Update : First, we optimize while fixing . Notice that the objective function in Eq. (7) involves a fourthorder term with respect to which is difficult to optimize directly. To obviate this problem, we use a variable substitution technique and minimize the following objective function
(8) 
where is an auxiliary variable.
The augmented Lagrangian function of Eq. (8) is
(9) 
where is the Lagrange multiplier, and is the penalty parameter which can be adjusted efficiently according to [18].
By setting the derivative of Eq. (10) with respect to to zero, we obtain the closedform solution
(11) 
To efficiently compute , we consider the following property of the KhatriRao product of two matrices
(12) 
Then the auxiliary matrix can be optimized successively in a similar way, and the solution is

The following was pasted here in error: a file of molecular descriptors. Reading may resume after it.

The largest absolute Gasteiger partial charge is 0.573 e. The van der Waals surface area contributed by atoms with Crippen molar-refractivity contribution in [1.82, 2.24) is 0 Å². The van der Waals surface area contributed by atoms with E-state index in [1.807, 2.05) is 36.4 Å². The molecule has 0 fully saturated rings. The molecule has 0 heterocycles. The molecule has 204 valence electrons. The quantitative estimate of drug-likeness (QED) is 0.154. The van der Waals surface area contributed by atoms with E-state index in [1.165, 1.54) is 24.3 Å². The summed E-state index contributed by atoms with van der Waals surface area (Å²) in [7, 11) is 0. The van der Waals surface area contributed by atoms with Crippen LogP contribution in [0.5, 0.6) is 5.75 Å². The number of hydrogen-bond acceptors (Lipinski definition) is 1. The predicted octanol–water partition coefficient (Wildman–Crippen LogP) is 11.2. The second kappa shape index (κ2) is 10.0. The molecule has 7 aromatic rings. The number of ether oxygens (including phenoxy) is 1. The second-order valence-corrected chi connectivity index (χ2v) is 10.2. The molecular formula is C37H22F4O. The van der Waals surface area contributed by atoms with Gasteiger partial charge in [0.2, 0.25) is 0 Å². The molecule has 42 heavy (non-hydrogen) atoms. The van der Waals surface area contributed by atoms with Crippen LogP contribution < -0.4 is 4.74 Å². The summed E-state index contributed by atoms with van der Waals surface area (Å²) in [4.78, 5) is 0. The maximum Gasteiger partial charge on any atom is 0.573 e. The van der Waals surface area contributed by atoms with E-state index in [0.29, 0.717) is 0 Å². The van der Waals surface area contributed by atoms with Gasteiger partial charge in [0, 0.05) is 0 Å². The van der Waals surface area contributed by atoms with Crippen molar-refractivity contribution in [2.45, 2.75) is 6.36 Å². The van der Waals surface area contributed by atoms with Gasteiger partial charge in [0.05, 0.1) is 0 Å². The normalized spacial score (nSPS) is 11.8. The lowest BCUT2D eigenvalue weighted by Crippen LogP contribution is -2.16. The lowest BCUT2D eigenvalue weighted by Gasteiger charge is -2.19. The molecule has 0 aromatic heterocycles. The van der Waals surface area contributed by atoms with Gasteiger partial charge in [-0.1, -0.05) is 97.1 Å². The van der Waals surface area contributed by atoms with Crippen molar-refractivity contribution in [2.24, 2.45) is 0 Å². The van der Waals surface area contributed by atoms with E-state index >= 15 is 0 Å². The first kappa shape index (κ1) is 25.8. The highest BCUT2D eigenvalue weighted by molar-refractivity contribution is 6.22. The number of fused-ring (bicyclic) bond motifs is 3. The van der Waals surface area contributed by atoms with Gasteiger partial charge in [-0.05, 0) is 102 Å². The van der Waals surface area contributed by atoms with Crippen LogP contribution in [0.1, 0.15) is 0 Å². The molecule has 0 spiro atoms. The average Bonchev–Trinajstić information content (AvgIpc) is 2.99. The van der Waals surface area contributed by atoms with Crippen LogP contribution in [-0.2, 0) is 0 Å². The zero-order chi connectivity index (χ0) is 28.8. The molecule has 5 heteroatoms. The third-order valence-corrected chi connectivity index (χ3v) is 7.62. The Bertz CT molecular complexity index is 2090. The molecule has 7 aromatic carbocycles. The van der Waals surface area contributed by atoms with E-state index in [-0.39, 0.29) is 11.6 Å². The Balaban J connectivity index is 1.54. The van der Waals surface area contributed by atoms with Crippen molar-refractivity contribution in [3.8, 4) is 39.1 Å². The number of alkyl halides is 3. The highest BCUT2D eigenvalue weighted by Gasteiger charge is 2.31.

(13) 
where is the mode2 matricization of , and .
Moreover, we optimize the Lagrange multiplier using the gradient descent method by
(14) 
Update : Next, we optimize while fixing and . We need to optimize the following objective function
(15) 
where is the mode3 matricization of , and .
By setting the derivative of Eq. (15) with respect to to zero, we obtain the closedform solution as
(16) 
The overall algorithm is summarized in Algorithm 1.
IiiC Time Complexity
Each iteration in Algorithm 1 consists of simple matrix operations. Therefore, rough estimates of its computational complexity can be easily derived based on ADMM [17].
The estimate for the update of according to Eq. (11) is as follows: for the computation of the term ; for the computation of the term due to Eq. (12) and for its Cholesky decomposition; for the computation of the system solution that gives the updated value of . An analogous estimate can be derived for the update of .